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NCallahan said on June 25th, 2009 at 8:01 am

There’s should be a big internet database of plucky, bullheaded patients who flew in the face of doctor’s know-it-all orders and then, like, died.

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mygif

If Obama were bitter and heartless, I would have liked to hear him say “Yeah, massively expensive and risky surgery so that your billion-year-old mother could spend five more years living off the government and complaining about modern music. Great investment. What, do you work for AIG?”

Then Biden would jump out and yell “Ohhhh! Sick burn!” then go for a high-five but Obama would totally leave him hanging.

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mygif

As a U.S. citizen, I get really fed up with how people like That Idiot Woman can get press with Stupid Inflammatory Rhetorical Smart-Ass Questions To Make Themselves Look Good On T.V. She knows the President she’s being disrespectful to on T.V. can’t say what he really thinks without massive backlash from the press.
Oh, and the fact that my tax dollars pay for the billion-year-old grandma to live, when I don’t have any access to the same benefits.
I’m not bitter, either.

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candlejack said on June 25th, 2009 at 11:25 am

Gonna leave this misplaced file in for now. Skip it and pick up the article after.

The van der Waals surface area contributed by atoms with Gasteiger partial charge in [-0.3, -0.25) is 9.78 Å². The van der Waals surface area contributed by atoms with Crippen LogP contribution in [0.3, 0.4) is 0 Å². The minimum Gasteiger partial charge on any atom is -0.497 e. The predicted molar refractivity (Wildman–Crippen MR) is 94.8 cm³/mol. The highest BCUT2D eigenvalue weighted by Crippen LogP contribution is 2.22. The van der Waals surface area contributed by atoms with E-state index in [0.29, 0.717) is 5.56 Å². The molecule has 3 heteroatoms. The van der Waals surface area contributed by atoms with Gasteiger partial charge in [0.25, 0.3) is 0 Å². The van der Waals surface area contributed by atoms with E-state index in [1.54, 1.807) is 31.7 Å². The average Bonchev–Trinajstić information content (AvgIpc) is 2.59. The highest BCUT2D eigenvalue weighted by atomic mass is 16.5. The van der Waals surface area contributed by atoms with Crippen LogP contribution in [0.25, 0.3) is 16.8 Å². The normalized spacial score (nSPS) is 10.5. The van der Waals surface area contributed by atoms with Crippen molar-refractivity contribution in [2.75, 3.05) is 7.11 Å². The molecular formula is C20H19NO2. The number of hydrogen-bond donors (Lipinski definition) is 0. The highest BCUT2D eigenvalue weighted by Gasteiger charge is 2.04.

I’m really uncomfortable with the idea of tax dollars being spent on procedures that doctors advise against. It just seems…well, stupid. Because for every person who gets fucking lucky, like this lady’s mother, there’s at least ten or twenty who don’t get lucky, like my grandmother (who had surgery to repair a minor heart defect she’d lived with all her life, and died after her intestines went necrotic during the long operation).

Doctors *should* play a big role in determining what risks are acceptable, and which just aren’t worth the possible gains. And neither tax dollars nor malpractice insurance should have to pay for people who go against their advice.

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mygif

If Obama were bitter and heartless, I would have liked to hear him say “Yeah, massively expensive and risky surgery so that your billion-year-old mother could spend five more years living off the government and complaining about modern music. Great investment. What, do you work for AIG?”